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Variability in assessor responses to undergraduate essays

An issue for assessment quality in higher education

Sally Roisin O'Hagan

Academic standards in higher education depend on the judgements of individual academics assessing student work; it is in these micro-level practices that the validity and fairness of assessment is constituted. However, the quality of assessments of open-ended tasks like the coursework essay is difficult to ascertain because of the complex and subjective nature of the judgements involved. In view of current concerns about assessment quality and standards, this book is a timely reflection on the practices of academic judgement at university. It explores assessment quality through an empirical study of essay marking in an undergraduate discipline where large class sizes and significant numbers of second language students are common. The study shows that assessors vary in their interpretations of criteria and standards and that this results in inconsistent grading of essays. The book contributes to a growing scholarship of assessment with an evidence-based explanation of why assessors disagree and a discussion of the implications of this for the validity of assessment practices at university.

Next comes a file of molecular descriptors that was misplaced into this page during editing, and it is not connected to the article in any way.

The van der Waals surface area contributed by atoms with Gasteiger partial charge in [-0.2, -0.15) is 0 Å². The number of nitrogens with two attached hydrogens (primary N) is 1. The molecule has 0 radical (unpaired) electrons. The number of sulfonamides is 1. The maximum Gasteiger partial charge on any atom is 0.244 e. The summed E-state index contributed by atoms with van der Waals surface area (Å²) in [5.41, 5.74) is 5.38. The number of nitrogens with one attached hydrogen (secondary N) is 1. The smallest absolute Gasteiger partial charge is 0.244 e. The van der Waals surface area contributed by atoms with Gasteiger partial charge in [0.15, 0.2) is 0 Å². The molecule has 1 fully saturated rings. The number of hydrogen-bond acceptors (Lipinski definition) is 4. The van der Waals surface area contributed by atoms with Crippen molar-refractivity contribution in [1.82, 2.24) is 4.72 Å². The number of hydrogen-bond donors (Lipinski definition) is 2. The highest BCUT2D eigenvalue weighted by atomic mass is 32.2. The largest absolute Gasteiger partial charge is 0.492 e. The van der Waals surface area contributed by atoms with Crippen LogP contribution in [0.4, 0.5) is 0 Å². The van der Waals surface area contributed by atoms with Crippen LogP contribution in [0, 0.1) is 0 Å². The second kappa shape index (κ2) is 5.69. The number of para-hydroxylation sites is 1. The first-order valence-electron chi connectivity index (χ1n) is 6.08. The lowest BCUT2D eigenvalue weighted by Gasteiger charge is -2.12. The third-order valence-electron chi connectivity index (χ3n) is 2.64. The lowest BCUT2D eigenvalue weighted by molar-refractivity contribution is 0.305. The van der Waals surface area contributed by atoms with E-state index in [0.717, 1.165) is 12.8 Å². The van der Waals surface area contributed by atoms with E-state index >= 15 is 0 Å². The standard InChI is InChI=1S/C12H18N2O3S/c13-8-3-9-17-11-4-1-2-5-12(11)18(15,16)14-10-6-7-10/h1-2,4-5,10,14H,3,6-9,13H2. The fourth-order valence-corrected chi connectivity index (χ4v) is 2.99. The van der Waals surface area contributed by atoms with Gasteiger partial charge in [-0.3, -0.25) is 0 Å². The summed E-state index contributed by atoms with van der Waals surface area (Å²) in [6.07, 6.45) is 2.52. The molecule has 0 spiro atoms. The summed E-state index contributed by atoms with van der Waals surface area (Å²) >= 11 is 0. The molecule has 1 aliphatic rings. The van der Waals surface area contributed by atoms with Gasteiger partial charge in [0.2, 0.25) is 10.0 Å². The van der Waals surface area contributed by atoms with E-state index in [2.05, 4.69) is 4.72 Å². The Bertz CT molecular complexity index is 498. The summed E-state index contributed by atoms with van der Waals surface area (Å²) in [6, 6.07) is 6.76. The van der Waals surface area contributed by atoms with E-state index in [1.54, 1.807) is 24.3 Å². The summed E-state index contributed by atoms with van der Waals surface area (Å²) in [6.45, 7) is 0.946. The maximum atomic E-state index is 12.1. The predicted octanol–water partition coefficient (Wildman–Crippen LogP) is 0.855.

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Appendix B: Instructions to assessors


In this study, I am interested in finding out what is important to you when you are marking student essays. To do this, I am going to ask you to talk about what goes through your mind while you are marking essays written by students in the [Course Name] course in a previous year.

You will mark a total of 10 essays over two sessions. Please try to mark the essays in the usual way, using whatever approach is normal for you. Please also complete the assignment feedback sheets in the usual way.

As you know, marking requires great concentration and can be tiring. For this reason, I would like you to take short breaks when you need them. However, you should still aim to complete all 10 essays over the two sessions (with each session lasting a maximum of 2.5 hrs).

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